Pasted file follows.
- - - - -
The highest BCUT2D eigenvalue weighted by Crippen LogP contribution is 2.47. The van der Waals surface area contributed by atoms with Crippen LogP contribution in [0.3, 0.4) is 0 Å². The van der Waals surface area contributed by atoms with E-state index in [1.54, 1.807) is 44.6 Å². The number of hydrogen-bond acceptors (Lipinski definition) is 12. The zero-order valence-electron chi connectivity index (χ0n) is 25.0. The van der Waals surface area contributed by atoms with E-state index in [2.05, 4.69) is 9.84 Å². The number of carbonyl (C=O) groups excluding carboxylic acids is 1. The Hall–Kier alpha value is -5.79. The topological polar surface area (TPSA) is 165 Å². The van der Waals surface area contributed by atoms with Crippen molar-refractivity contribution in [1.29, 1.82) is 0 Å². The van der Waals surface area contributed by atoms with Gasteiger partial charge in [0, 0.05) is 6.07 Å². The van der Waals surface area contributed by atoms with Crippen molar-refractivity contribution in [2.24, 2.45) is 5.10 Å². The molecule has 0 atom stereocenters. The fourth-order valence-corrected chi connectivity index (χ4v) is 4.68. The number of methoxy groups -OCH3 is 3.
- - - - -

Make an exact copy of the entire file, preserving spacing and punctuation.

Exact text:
The highest BCUT2D eigenvalue weighted by Crippen LogP contribution is 2.47. The van der Waals surface area contributed by atoms with Crippen LogP contribution in [0.3, 0.4) is 0 Å². The van der Waals surface area contributed by atoms with E-state index in [1.54, 1.807) is 44.6 Å². The number of hydrogen-bond acceptors (Lipinski definition) is 12. The zero-order valence-electron chi connectivity index (χ0n) is 25.0. The van der Waals surface area contributed by atoms with E-state index in [2.05, 4.69) is 9.84 Å². The number of carbonyl (C=O) groups excluding carboxylic acids is 1. The Hall–Kier alpha value is -5.79. The topological polar surface area (TPSA) is 165 Å². The van der Waals surface area contributed by atoms with Crippen molar-refractivity contribution in [1.29, 1.82) is 0 Å². The van der Waals surface area contributed by atoms with Gasteiger partial charge in [0, 0.05) is 6.07 Å². The van der Waals surface area contributed by atoms with Crippen molar-refractivity contribution in [2.24, 2.45) is 5.10 Å². The molecule has 0 atom stereocenters. The fourth-order valence-corrected chi connectivity index (χ4v) is 4.68. The number of methoxy groups -OCH3 is 3.